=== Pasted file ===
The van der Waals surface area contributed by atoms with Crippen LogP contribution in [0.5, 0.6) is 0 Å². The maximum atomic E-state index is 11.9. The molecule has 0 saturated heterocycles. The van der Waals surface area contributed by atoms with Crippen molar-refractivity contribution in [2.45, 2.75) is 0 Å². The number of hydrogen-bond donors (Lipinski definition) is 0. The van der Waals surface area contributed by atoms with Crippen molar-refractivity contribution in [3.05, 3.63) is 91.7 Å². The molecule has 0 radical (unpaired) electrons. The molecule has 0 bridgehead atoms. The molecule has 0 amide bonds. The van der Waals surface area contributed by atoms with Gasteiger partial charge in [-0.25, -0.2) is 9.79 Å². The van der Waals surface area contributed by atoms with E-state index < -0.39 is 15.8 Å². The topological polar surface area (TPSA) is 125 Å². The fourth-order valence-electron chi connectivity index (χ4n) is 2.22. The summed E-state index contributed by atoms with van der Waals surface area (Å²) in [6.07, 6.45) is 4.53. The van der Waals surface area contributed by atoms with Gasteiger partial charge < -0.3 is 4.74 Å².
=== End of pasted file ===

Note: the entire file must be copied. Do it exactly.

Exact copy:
The van der Waals surface area contributed by atoms with Crippen LogP contribution in [0.5, 0.6) is 0 Å². The maximum atomic E-state index is 11.9. The molecule has 0 saturated heterocycles. The van der Waals surface area contributed by atoms with Crippen molar-refractivity contribution in [2.45, 2.75) is 0 Å². The number of hydrogen-bond donors (Lipinski definition) is 0. The van der Waals surface area contributed by atoms with Crippen molar-refractivity contribution in [3.05, 3.63) is 91.7 Å². The molecule has 0 radical (unpaired) electrons. The molecule has 0 bridgehead atoms. The molecule has 0 amide bonds. The van der Waals surface area contributed by atoms with Gasteiger partial charge in [-0.25, -0.2) is 9.79 Å². The van der Waals surface area contributed by atoms with E-state index < -0.39 is 15.8 Å². The topological polar surface area (TPSA) is 125 Å². The fourth-order valence-electron chi connectivity index (χ4n) is 2.22. The summed E-state index contributed by atoms with van der Waals surface area (Å²) in [6.07, 6.45) is 4.53. The van der Waals surface area contributed by atoms with Gasteiger partial charge < -0.3 is 4.74 Å².